|Publisher||University Of Chicago Press|
Published in English
|Media type||Print (Hardback & Paperback)|
|ISBN||978-0-226-04390-6 (and 9780140186826 Quartet edition 1991)|
|LC Class||PT2662.E7 J213 1992|
|Preceded by||On The Mountain (In Der Höhe)|
|Followed by||Extinction (Auslöschung)|
- 1. The narrator, a scientist
- 2. Moritz, an estate agent, and his family
- 3. A Swiss engineer
- 4. His wife, a Persian born in Shiraz
This novel is about suicide, a topic that permeates overtly or covertly all of Bernhard’s work. A Persian woman is the central character of narration, and the narrator prepares for her suicide by his own preoccupation with suicide. This motif of the surrogate victim is clearly established in the novel's opening sentence (see excerpt below), where the narrator describes himself as in the process of "dumping" his problems on his friend Moritz. Later, he will persist in making these revelations even though he recognizes that they have "wounded" Moritz. Similarly, he will underline the Persian woman's role as a surrogate victim when he refers to her as the ideal "sacrificial mechanism".
One could easily perceive that the woman fascinates the narrator, who finds in her a suitable companion in his solitary walks into the nearby forest, where he obsesses her with interminable disquisitions and philosophical rants. She is "an utterly regenerating person, that is an utterly regenerating walking and thinking and talking and philosophising partner such as I had not had for years".
Gradually the narrator goes back in time and recollects his first meetings with the Persian woman, uncovering a universe of loneliness where the only existential act left is confession. However, self-exposure not always engenders a benefit. Whilst the narrator undergoes a positive reaction, becoming once again attached to life and thus discarding suicide, the Persian woman is unable to unravel the knots of her painful social isolation and says a definitive "yes" to annihilation.
Literally, the woman arrived in this comically benighted corner of Upper Austria because her companion, a Swiss engineer, had chosen it as the ideal location in which to build his new house, right in the middle of a nearby thick forest. But the reader recognizes this realistic motivation as simply a pretext for arranging the sacrificial death that Bernhard intends for her. We glimpse this archetypal pattern from the very beginning of his narrative, when the narrator describes the woman as "regenerating" and perceives the arrival of the couple as signifying his "redemption". While the narrator himself has never been able to act on his own suicidal impulses, it was his insinuating words, as we learn in the novel's closing sentence, that provoked the woman's suicide. After she has committed suicide (by throwing herself in front of a cement truck), he remembers discussing the frequent suicide of young people and asking her if she would kill herself one day, to which she replies, in the novel's closing word, "Yes".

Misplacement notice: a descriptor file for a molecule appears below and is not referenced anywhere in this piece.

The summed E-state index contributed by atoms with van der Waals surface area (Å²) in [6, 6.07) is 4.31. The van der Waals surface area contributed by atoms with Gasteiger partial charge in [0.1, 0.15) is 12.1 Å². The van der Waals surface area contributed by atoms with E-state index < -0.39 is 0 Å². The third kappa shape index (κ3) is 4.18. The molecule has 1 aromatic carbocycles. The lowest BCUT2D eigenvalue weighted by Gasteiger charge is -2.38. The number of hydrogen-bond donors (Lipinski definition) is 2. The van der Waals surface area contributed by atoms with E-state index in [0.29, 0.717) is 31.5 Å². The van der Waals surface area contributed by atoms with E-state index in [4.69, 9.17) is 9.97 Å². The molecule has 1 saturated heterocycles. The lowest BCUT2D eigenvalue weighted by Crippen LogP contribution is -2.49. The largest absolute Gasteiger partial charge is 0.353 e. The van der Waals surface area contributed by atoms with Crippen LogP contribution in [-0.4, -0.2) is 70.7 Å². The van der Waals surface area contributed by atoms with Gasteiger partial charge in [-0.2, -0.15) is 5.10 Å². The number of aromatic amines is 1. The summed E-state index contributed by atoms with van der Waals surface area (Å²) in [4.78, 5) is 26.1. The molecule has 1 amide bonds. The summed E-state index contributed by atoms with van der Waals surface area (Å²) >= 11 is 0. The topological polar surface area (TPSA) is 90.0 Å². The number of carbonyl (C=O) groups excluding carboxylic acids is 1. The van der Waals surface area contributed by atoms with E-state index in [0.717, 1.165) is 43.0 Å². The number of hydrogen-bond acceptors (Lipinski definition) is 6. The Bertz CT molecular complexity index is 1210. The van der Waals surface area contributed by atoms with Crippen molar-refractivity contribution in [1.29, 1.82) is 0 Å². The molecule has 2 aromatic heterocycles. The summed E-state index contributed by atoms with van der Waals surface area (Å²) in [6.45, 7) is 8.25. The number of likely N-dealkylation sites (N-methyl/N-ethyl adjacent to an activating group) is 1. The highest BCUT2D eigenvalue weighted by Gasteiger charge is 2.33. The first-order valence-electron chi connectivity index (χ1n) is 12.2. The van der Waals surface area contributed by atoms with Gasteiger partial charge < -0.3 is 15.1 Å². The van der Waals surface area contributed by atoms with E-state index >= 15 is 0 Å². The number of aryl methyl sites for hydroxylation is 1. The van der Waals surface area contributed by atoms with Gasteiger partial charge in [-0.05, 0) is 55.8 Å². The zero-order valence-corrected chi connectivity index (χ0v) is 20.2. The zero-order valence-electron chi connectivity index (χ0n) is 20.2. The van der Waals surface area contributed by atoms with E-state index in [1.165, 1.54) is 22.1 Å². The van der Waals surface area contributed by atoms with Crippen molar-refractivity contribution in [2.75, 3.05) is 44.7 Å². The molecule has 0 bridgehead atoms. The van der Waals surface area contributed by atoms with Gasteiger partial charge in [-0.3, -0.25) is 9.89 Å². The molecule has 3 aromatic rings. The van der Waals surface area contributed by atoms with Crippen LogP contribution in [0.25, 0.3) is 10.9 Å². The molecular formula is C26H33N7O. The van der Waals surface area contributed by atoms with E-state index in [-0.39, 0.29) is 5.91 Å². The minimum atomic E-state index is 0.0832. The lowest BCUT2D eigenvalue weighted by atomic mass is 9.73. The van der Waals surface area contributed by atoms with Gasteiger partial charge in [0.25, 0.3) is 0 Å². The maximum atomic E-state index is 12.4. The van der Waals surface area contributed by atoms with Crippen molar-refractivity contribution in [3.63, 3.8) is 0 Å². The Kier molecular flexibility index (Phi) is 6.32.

"The Swiss and his woman friend had appeared at the real-estate agent Moritz’s place at just the moment when, for the first time, I was trying not only to outline to him the symptoms of my emotional and mental sickness and eventually elucidate them as a science, but had come to Moritz’s house, who in point of fact was then probably the person closest to me, in order quite suddenly and in the most ruthless manner to turn the inside of my, by then not just sickly but totally sickness-ridden, existence, which until then he had known just superficially and had not therefore been unduly irritated let alone alarmed by in any way, turn that inside of my existence out, and thus inevitably alarmed and appalled him by the very abrupt brutality of my undertaking, by the fact that, on that afternoon, I totally unveiled and revealed what, over the whole decade of my acquaintance and friendship with Moritz, I had kept hidden from him, indeed concealed from him throughout that period with mathematical ingeniousness, and kept continually (and pitilessly towards myself) covered from him, in order not to grant him, Moritz, even the slightest glimpse into my existence, which profoundly horrified him, but I had not allowed that horror to impede me in the least in my revealing mechanism which had, that afternoon and of course also under the influence of the weather, gone into action, and step by step, that afternoon, I had, as though I had no other choice, all of a sudden pounced upon Moritz from my mental ambush, unveiling everything relating to myself, unveiling everything that there was to unveil, revealing everything there was to reveal; throughout the incident I had been seated, as always, in the corner seat facing the two windows by the entrance to Moritz’s office, to what I always called his box-file room, while Moritz himself, after all this was the end of October, sat facing me in his mouse-grey winter overcoat, possibly by then in a drunk state, which in the falling dusk I had been unable to determine..." 
This opening sentence of Yes continues on and is an uninterrupted 477 words long.
- Cf. Yes, p.5
- Cf. Yes, pp.1-2
- The Nihilism of Thomas Bernhard, by Charles W. Martin (1995)
- Bernhardiana, a Critical Anthology of Bernhard's works
- Understanding Thomas Bernhard, by Stephen D. Dowden (1995)
- "An Introduction to Thomas Bernhard", by Thomas Cousineau (2001)
- The Novels of Thomas Bernhard by J.J. Long (2001)
- “Thomas Bernhard: Failing To Go Under: An essay on the 10th anniversary of his death”, critical review by S. Mitchelmore (SpikeMagazine 1999)
- Interview with Thomas Bernhard, by Werner Wögerbauer – where the author discusses the musicality of language, the eroticism of old men and the incurability of stupidity (1986).